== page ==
Regulatory issues and constraints on capital leaving the country have contributed to a noticeable cooling down of interest from Chinese investors since the booming 2014-2017 years - but there’s still a great deal of opportunity coming from China, it’s just taking a slightly different shape.

How are things changing?

There is a shift in transaction type, to smaller deals within $100million. Geographically, Sydney is still the preferred city for Chinese investors followed by Melbourne.

However, we’re also seeing interest in Brisbane, Gold Coast, Perth, Adelaide and more recently Hobart. And in NSW, I see the footprint of Chinese investors moving to more rural locations such as the Central Coast, Newcastle, Wollongong, Kiama, Wagga Wagga, and Blue Mountains.

After speaking with a number of property agents with strong teams promoting Australian properties in Asia, including Knight Frank and JLL in Sydney, and Centaline in Hong Kong, this is what I’ve been hearing:

  • Chinese investors in off-the-plan projects still want to settle on the purchase... but there may be settlement delay
  • Chinese investor interest in the residential market has dropped
  • Chinese institution investors remain strong in looking at land bank and commercial properties with recurring yield
  • There is increasing interest from investors from Hong Kong, Singapore and Malaysia. These investors are private enterprises, insurance funds, managed funds and to some extent Government funds.

Understanding Chinese investors

While it’s hard to imagine now, I was reminded by Michael Zhang, Head of China Desk at JLL Sydney, that traditionally the Chinese have not been an active group of investors into Australian property.

It’s only since the booming cycle of 2014-2017 (when foreign investors could get mortgage finance up to 80%) that they’ve risen to become one of the most active overseas investor groups, following Singapore and the USA.

Chinese investors held the largest foreign investment in Australia’s real estate sector for the years 2013/14, 2014/15, and 2015/16 - as evidenced by the approvals by the Foreign Investment Review Board (FIRB).

For Chinese investors, we need to understand their interest in foreign investment and that they are still at an early stage of going abroad since China’s ’Open Door’ policy in the 70s.

Chinese economic power is centred on those in their 30s to 50s - and they’re not as familiar with migration or sending their children overseas for secondary school education.

It’s only now, with their wealth building up and limited investment products available in China, they have started to look into overseas market, so I predict a whole new influx of investors will be awakening to the opportunities we have here in Australia - and that’s where I am working to build these relationships.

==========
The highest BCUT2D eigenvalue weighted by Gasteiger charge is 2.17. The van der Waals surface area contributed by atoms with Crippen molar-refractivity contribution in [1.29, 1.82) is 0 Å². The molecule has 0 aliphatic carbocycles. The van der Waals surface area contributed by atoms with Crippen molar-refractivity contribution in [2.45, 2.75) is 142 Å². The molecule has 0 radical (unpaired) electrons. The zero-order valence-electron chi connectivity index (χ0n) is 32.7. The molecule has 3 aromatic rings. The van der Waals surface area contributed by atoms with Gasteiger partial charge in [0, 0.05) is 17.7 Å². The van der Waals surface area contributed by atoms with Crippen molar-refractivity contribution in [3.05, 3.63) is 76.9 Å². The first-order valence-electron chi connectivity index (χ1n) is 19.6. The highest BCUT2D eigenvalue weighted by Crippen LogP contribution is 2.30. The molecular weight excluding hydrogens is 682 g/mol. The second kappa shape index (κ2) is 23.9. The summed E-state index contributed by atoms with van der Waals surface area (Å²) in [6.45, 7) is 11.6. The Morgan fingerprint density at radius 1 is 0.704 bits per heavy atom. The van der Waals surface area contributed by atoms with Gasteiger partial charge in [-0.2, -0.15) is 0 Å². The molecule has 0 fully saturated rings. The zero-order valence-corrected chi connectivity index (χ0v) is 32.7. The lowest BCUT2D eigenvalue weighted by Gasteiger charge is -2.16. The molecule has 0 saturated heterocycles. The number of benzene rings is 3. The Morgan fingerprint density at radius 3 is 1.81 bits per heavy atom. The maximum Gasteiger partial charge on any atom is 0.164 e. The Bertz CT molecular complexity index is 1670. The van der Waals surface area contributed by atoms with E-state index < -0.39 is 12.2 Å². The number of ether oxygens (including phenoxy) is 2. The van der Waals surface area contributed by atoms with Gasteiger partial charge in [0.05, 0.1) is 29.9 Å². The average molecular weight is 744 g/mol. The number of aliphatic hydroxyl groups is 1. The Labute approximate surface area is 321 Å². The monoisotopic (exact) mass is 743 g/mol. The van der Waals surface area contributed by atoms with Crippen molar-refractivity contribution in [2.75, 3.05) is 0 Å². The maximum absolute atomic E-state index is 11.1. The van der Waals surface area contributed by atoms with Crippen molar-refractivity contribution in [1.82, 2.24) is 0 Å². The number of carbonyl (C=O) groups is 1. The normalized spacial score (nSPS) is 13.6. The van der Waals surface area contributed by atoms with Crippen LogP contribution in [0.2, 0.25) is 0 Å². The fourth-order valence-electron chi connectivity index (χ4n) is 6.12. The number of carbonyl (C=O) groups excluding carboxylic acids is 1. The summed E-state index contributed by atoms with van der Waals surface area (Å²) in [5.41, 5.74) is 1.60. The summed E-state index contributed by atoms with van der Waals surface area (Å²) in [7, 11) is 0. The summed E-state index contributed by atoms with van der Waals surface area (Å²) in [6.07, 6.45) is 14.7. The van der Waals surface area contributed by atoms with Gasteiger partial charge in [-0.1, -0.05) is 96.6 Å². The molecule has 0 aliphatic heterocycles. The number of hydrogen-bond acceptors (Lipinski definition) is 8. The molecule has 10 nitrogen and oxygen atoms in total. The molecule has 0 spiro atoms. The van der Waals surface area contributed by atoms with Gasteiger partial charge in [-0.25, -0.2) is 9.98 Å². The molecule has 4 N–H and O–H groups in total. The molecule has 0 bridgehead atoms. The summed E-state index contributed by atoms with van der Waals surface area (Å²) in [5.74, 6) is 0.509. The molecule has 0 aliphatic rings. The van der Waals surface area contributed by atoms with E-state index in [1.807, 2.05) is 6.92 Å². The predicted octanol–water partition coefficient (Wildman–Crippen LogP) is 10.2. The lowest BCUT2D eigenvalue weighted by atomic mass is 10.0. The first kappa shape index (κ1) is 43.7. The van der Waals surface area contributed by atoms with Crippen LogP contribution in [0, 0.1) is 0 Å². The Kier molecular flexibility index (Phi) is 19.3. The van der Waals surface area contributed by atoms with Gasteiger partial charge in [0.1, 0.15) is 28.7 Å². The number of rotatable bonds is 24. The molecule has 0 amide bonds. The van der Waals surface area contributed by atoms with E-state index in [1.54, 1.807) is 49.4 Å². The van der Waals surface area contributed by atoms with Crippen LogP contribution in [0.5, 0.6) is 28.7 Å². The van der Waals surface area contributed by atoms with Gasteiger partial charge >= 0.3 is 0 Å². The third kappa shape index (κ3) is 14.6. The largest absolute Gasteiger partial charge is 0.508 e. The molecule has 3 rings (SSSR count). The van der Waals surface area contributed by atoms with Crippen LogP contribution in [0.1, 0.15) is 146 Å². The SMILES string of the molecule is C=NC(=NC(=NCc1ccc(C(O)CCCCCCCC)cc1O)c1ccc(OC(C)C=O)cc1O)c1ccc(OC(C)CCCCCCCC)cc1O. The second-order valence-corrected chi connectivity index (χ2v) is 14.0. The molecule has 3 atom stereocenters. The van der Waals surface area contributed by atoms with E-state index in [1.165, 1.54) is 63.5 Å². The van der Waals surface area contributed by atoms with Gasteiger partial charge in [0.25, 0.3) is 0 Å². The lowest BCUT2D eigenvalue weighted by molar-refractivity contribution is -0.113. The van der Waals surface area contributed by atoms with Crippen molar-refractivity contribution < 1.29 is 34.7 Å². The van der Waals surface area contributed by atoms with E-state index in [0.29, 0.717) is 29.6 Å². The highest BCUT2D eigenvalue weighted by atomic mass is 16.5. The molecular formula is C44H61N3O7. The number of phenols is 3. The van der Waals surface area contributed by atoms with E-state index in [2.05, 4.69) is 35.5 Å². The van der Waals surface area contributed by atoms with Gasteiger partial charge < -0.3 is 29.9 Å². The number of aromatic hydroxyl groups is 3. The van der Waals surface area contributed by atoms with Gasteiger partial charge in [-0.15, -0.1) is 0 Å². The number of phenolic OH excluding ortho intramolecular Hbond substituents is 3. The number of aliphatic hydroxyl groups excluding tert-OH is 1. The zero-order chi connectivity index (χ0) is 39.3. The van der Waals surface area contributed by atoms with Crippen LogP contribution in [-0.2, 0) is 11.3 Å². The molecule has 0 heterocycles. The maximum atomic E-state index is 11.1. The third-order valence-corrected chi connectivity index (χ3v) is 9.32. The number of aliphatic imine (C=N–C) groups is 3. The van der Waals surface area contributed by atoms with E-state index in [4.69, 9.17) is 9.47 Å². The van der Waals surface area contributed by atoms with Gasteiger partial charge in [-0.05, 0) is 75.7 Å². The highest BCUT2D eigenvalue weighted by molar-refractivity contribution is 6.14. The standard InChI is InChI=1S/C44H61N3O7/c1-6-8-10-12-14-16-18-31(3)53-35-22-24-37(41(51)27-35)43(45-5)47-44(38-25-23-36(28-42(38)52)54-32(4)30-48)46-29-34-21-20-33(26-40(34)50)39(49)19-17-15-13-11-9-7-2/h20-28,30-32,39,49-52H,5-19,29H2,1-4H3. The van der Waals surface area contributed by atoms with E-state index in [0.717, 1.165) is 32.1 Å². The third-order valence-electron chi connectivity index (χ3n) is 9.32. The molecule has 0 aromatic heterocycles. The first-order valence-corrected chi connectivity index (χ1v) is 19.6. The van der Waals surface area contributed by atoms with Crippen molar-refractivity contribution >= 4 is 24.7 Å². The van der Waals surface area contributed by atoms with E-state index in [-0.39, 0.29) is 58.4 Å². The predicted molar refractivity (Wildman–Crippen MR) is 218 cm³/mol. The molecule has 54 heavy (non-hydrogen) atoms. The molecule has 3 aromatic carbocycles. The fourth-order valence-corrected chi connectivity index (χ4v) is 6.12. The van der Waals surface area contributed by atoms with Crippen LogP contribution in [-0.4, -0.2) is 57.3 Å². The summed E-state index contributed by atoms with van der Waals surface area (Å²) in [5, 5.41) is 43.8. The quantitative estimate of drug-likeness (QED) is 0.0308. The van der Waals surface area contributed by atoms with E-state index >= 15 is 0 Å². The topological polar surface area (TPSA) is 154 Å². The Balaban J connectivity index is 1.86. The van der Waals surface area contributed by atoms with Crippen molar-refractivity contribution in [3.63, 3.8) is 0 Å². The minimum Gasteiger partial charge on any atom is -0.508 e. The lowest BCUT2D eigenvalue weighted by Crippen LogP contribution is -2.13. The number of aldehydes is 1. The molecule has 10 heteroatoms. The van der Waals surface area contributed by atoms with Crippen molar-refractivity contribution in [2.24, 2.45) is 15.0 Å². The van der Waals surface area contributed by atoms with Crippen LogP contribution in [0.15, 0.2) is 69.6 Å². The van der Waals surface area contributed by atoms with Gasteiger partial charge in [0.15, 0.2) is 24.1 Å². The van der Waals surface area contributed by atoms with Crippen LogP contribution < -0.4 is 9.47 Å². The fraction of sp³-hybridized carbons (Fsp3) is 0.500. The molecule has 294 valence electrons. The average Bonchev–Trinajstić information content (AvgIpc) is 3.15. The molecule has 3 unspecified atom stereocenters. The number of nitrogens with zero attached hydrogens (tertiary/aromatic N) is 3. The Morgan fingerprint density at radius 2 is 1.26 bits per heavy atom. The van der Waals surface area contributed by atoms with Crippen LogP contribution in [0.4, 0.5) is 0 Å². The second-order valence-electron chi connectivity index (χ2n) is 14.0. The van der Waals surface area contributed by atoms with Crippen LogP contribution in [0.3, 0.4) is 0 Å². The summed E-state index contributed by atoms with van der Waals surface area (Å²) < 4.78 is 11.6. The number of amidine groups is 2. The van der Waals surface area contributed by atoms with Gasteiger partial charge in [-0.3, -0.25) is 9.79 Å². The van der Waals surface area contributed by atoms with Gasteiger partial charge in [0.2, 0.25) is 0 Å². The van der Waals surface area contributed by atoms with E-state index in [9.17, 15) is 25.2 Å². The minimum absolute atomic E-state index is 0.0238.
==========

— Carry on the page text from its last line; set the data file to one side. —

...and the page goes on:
Funds are coming through Hong Kong and Singapore

While it appears Chinese investors are divesting their investment in Australia, there are increasing funds coming in from Hong Kong and Singapore. And it’s not difficult to imagine that some of these funds are actually provided by Chinese investors.

These funds are looking into investment in commercial properties such as hotels or serviced apartments, B-grade office buildings with future redevelopment uplift, as well as residential development in prime locations in Sydney and Melbourne.

For instance, an office block in the St Leonards commercial precinct has attracted over 20 inspections well before the close of EOI. Out of these interested parties, there are potential investors coming from China and Hong Kong.

Another recent example is a 200+ apartment development near Macquarie University, which sold over 50% on its first day in late March.

This project is the first for this reputable Beijing-based enterprise. It is a quality developer with various construction accreditations that operates projects in China and Hong Kong.

Also worth noting, property giants like Wanda and HNA are being instructed to offload their overseas assets immediately. Their Sydney projects were sold at a premium to another Chinese group and a US hedge fund respectively.

Why foreign investors will keep coming to Australia

Australia is seen as a safe haven for foreign investors with a number of key factors:

  • Politically stable
  • Similar or same time zone with Asian countries
  • Advanced legal system
  • High protection for individual consumers
  • Transparent transaction processes
  • Relatively reasonable real estate value and return
  • Strong second market demand.

As a result, we expect to see a continued influx of foreign investment coming by both individuals and institutions by family asset management office, private banks, investment funds, insurance alternative investment.

And this is exciting for Stamford Capital to continue building our Asian business strategy to line up with investors in China, Hong Kong and Singapore.

I’d love to discuss opportunities with the Asian markets with you. Please get in touch.

Regards,

Henry Moo
Head of Asian Business